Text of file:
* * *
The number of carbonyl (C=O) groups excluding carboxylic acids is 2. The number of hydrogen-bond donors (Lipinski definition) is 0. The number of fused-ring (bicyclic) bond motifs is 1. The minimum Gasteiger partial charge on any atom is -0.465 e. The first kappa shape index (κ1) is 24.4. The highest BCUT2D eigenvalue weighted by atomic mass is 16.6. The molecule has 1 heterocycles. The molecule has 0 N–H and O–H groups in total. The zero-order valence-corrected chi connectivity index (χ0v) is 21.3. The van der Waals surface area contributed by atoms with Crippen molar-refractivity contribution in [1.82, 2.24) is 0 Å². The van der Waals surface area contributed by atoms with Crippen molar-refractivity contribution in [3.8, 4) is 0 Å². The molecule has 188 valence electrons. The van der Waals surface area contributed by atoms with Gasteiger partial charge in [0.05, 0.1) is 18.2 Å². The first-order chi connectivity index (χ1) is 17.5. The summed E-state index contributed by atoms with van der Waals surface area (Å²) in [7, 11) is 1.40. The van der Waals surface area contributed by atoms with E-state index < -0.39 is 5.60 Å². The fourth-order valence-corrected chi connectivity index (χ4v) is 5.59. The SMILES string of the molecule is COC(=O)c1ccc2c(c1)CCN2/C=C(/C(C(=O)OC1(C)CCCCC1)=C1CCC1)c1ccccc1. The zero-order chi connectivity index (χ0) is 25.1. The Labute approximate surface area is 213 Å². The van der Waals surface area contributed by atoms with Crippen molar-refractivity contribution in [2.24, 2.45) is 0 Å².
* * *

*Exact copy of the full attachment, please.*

The number of carbonyl (C=O) groups excluding carboxylic acids is 2. The number of hydrogen-bond donors (Lipinski definition) is 0. The number of fused-ring (bicyclic) bond motifs is 1. The minimum Gasteiger partial charge on any atom is -0.465 e. The first kappa shape index (κ1) is 24.4. The highest BCUT2D eigenvalue weighted by atomic mass is 16.6. The molecule has 1 heterocycles. The molecule has 0 N–H and O–H groups in total. The zero-order valence-corrected chi connectivity index (χ0v) is 21.3. The van der Waals surface area contributed by atoms with Crippen molar-refractivity contribution in [1.82, 2.24) is 0 Å². The van der Waals surface area contributed by atoms with Crippen molar-refractivity contribution in [3.8, 4) is 0 Å². The molecule has 188 valence electrons. The van der Waals surface area contributed by atoms with Gasteiger partial charge in [0.05, 0.1) is 18.2 Å². The first-order chi connectivity index (χ1) is 17.5. The summed E-state index contributed by atoms with van der Waals surface area (Å²) in [7, 11) is 1.40. The van der Waals surface area contributed by atoms with E-state index < -0.39 is 5.60 Å². The fourth-order valence-corrected chi connectivity index (χ4v) is 5.59. The SMILES string of the molecule is COC(=O)c1ccc2c(c1)CCN2/C=C(/C(C(=O)OC1(C)CCCCC1)=C1CCC1)c1ccccc1. The zero-order chi connectivity index (χ0) is 25.1. The Labute approximate surface area is 213 Å². The van der Waals surface area contributed by atoms with Crippen molar-refractivity contribution in [2.24, 2.45) is 0 Å².